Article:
The Faith and Work of Rev. Dr. Martin Luther King Lives On
Fifty years ago today on the eve of Holy Week, Reverend Dr. Martin Luther King, Jr., endured his own passion and death. The assassination of this man of God who, like a modern-day Moses had led people on a journey of hope toward freedom, sent shockwaves of grief and civil unrest across the land, leaving scars in our cities that are still healing. Yet this tragic loss did not still his voice – it continues to ring out and inspire new generations in confronting the challenges of prejudice, injustice and division today.
Remembering Dr. King now 50 years later, as people of faith, we can see not only the evil of suffering and death, but also the glory of Easter. Dr. King as well, the night before he was brutally slain, with his very last public words in a sermon on “unfulfilled dreams,” also had testified, “Mine eyes have seen the glory of the coming of the Lord.”
Five days before he was taken from us at the young age of 39 years, Dr. King gave a sermon at the National Cathedral here in Washington taking as his starting point Jesus’ words, “Behold, I make all things new” (Revelation 21:5). It was Dr. King’s steadfast faith which saw him through many dark nights, and it is that faith that calls us to continue his work and see that his unfulfilled dream is more fully realized.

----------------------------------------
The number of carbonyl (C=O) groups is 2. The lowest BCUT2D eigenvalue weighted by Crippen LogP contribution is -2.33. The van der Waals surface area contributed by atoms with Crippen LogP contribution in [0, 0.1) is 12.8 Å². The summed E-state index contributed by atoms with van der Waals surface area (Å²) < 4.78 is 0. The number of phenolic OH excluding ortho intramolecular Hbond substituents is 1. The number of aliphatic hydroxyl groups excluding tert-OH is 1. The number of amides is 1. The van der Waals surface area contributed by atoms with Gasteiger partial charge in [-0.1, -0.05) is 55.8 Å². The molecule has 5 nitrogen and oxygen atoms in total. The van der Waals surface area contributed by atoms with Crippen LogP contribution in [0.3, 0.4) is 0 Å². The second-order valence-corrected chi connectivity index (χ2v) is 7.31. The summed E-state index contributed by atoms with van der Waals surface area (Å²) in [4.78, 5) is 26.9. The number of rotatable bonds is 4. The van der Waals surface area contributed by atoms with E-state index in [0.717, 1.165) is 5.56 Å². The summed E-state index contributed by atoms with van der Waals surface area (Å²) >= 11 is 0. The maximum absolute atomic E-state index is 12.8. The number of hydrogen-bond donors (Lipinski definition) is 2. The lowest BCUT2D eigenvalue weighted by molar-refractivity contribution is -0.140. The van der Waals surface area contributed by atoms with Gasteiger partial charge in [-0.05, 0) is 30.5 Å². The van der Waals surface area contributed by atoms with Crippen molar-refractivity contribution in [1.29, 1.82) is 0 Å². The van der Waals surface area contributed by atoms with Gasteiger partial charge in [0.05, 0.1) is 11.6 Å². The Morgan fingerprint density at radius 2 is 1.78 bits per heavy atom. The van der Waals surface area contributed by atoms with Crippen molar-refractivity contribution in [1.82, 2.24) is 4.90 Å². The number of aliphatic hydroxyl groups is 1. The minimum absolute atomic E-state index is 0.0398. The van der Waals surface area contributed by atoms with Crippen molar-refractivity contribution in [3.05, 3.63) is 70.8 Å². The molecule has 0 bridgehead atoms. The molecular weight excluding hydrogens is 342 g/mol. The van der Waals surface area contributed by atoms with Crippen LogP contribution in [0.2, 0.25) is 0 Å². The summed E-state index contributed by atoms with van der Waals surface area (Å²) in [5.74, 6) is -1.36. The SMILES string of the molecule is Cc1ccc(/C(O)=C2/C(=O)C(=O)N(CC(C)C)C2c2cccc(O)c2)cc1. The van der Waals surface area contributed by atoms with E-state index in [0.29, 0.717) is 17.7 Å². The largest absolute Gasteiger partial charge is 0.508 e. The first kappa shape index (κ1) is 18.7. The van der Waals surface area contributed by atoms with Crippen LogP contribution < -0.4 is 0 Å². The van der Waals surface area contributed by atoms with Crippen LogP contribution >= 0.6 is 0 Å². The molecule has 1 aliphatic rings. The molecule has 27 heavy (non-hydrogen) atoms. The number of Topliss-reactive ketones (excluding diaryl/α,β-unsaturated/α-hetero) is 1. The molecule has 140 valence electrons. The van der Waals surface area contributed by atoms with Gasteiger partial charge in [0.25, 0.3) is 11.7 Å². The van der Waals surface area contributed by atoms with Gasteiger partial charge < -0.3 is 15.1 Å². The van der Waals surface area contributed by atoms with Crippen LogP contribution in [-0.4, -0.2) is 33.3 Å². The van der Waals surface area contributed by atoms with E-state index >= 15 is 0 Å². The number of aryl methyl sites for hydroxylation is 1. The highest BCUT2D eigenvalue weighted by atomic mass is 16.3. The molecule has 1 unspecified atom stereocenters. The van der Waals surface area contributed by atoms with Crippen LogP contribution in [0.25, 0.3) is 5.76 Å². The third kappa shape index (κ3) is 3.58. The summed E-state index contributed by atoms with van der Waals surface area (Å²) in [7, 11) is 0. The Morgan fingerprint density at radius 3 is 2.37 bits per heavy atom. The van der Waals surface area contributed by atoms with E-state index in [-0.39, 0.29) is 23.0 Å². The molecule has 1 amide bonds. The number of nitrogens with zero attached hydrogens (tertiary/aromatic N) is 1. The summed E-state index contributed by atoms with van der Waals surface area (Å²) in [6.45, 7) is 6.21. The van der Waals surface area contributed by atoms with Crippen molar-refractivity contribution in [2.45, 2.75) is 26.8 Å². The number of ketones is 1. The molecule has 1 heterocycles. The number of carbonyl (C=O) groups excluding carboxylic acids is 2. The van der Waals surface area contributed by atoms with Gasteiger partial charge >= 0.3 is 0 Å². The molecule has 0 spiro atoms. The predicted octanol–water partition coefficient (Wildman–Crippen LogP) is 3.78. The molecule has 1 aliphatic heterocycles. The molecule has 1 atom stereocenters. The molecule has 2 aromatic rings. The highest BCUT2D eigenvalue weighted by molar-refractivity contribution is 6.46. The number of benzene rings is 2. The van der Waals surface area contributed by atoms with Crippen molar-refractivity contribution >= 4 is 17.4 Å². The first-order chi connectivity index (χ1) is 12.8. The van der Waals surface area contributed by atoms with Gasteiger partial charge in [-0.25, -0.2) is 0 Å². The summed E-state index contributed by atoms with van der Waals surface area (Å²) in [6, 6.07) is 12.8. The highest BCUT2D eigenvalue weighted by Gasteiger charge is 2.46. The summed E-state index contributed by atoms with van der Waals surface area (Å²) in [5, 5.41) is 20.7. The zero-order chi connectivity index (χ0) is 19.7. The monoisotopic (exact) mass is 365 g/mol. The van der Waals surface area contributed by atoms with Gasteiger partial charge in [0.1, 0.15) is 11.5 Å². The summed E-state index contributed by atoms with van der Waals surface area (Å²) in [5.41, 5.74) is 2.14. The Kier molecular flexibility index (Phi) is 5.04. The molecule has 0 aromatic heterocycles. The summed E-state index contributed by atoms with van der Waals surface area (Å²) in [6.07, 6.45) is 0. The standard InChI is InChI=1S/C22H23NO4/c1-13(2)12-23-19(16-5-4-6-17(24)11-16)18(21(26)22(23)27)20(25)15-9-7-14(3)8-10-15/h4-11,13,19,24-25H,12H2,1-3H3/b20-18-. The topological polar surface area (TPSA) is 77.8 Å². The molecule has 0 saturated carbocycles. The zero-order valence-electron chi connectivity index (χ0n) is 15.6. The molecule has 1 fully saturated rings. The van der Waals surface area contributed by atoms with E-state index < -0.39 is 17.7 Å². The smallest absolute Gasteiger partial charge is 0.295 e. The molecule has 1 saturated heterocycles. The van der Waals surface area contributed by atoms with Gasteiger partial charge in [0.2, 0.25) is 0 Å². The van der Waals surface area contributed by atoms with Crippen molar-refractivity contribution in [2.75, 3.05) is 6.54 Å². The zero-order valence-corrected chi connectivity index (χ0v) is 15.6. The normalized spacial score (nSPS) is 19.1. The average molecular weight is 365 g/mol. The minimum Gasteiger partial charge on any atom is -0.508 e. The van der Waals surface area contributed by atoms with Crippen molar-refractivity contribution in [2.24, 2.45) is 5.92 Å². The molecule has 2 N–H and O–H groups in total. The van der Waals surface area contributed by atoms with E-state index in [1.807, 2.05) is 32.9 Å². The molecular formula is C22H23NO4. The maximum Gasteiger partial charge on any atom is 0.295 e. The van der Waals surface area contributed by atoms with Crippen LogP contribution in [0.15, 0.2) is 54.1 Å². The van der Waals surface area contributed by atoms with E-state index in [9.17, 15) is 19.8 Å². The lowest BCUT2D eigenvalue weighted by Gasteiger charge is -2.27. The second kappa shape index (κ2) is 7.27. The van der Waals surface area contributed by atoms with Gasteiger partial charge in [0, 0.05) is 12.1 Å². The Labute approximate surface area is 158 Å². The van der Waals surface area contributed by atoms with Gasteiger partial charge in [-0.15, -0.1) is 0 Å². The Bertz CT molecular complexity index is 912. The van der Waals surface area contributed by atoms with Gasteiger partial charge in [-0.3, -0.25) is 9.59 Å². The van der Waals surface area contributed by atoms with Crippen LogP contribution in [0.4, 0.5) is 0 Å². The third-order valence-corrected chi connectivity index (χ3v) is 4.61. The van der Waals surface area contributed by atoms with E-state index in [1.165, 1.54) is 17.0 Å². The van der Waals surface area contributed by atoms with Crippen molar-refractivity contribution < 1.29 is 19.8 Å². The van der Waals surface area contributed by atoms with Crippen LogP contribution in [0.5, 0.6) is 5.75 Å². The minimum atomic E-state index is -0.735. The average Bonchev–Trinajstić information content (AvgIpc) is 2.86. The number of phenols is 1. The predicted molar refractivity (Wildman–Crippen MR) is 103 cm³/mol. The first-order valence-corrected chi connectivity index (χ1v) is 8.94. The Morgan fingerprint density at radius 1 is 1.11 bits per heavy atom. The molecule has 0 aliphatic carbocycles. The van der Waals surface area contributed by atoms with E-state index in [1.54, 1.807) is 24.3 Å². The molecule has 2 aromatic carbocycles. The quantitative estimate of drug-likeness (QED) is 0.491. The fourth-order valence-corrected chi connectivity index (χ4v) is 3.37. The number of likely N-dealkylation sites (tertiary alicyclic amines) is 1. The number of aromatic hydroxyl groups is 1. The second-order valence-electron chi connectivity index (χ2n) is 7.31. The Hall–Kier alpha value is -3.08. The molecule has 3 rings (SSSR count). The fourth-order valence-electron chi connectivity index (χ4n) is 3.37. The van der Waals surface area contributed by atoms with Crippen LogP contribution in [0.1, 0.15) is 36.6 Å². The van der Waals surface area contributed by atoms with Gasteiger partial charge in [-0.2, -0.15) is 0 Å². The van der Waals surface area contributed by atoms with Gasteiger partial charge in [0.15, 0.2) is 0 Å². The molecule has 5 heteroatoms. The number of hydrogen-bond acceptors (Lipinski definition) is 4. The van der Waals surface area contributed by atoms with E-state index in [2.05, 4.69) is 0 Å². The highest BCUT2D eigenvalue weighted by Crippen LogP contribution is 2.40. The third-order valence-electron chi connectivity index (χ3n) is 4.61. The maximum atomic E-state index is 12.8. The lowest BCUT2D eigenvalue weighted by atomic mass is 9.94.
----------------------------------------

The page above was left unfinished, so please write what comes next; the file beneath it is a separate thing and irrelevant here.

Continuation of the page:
As I said in my pastoral letter, The Challenge of Racism Today, the intolerance and lingering racism which poison our society will not go away without a concerted awareness and effort on everyone’s part. We all have a role to play because we are all affected by it. “We are tied together in the single garment of destiny, caught in an inescapable network of mutuality. Whatever affects one directly affects all indirectly,” said Dr. King in his National Cathedral sermon. We are all called to come to the aid of the oppressed and lift up in all we do the dignity of every human person.
Dr. King had faced many threats to his life during his ministry and in a sermon two months before he was killed, he talked about what he would like to be said at his funeral. He said not to mention his Nobel Peace Prize or other accolades, but simply “to mention that day that Martin Luther King, Jr., tried to give his life serving others, [that he] tried to love and serve humanity” and that he worked for justice, peace and righteousness. Certainly, Dr. King did that, leaving a lasting legacy. Continuing his cause, we too look forward in hope with him for that day when the Lord “will wipe every tear from [people’s] eyes, and there shall be no more death or mourning, wailing or pain, for the old order has passed away” (Revelation 21:4).